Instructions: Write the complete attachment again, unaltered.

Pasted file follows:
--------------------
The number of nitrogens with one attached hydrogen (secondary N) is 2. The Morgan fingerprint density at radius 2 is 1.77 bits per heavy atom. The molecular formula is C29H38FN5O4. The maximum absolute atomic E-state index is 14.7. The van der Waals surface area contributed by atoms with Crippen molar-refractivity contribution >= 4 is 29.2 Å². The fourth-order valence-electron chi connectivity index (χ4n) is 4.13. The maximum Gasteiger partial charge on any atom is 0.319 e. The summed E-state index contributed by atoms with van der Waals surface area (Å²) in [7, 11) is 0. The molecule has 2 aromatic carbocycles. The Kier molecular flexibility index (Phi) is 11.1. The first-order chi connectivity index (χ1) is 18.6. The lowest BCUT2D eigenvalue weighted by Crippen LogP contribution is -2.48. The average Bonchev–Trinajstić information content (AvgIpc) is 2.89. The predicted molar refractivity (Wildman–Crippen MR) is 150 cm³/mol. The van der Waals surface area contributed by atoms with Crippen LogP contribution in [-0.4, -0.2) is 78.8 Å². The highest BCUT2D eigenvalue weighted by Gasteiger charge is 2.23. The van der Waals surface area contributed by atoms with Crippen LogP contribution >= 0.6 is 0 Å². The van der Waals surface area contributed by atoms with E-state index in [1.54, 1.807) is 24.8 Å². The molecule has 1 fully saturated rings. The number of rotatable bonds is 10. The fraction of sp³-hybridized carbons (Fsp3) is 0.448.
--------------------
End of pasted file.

The number of nitrogens with one attached hydrogen (secondary N) is 2. The Morgan fingerprint density at radius 2 is 1.77 bits per heavy atom. The molecular formula is C29H38FN5O4. The maximum absolute atomic E-state index is 14.7. The van der Waals surface area contributed by atoms with Crippen molar-refractivity contribution >= 4 is 29.2 Å². The fourth-order valence-electron chi connectivity index (χ4n) is 4.13. The maximum Gasteiger partial charge on any atom is 0.319 e. The summed E-state index contributed by atoms with van der Waals surface area (Å²) in [7, 11) is 0. The molecule has 2 aromatic carbocycles. The Kier molecular flexibility index (Phi) is 11.1. The first-order chi connectivity index (χ1) is 18.6. The lowest BCUT2D eigenvalue weighted by Crippen LogP contribution is -2.48. The average Bonchev–Trinajstić information content (AvgIpc) is 2.89. The predicted molar refractivity (Wildman–Crippen MR) is 150 cm³/mol. The van der Waals surface area contributed by atoms with Crippen LogP contribution in [-0.4, -0.2) is 78.8 Å². The highest BCUT2D eigenvalue weighted by Gasteiger charge is 2.23. The van der Waals surface area contributed by atoms with Crippen LogP contribution >= 0.6 is 0 Å². The van der Waals surface area contributed by atoms with E-state index in [1.54, 1.807) is 24.8 Å². The molecule has 1 fully saturated rings. The number of rotatable bonds is 10. The fraction of sp³-hybridized carbons (Fsp3) is 0.448.